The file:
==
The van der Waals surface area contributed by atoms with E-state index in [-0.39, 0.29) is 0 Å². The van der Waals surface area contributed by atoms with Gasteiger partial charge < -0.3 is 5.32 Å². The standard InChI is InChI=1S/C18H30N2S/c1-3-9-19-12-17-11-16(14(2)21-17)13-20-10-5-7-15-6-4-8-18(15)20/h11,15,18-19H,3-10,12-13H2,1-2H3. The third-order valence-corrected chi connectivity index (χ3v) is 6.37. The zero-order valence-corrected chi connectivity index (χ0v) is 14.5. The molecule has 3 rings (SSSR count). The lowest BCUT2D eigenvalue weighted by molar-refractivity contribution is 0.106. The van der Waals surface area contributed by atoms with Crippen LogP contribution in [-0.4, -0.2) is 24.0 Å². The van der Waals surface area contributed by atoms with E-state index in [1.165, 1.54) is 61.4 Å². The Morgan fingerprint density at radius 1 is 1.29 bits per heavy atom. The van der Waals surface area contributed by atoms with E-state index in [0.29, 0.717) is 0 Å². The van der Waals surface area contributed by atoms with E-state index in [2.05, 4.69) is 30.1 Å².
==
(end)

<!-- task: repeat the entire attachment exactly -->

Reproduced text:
The van der Waals surface area contributed by atoms with E-state index in [-0.39, 0.29) is 0 Å². The van der Waals surface area contributed by atoms with Gasteiger partial charge < -0.3 is 5.32 Å². The standard InChI is InChI=1S/C18H30N2S/c1-3-9-19-12-17-11-16(14(2)21-17)13-20-10-5-7-15-6-4-8-18(15)20/h11,15,18-19H,3-10,12-13H2,1-2H3. The third-order valence-corrected chi connectivity index (χ3v) is 6.37. The zero-order valence-corrected chi connectivity index (χ0v) is 14.5. The molecule has 3 rings (SSSR count). The lowest BCUT2D eigenvalue weighted by molar-refractivity contribution is 0.106. The van der Waals surface area contributed by atoms with Crippen LogP contribution in [-0.4, -0.2) is 24.0 Å². The van der Waals surface area contributed by atoms with E-state index in [1.165, 1.54) is 61.4 Å². The Morgan fingerprint density at radius 1 is 1.29 bits per heavy atom. The van der Waals surface area contributed by atoms with E-state index in [0.29, 0.717) is 0 Å². The van der Waals surface area contributed by atoms with E-state index in [2.05, 4.69) is 30.1 Å².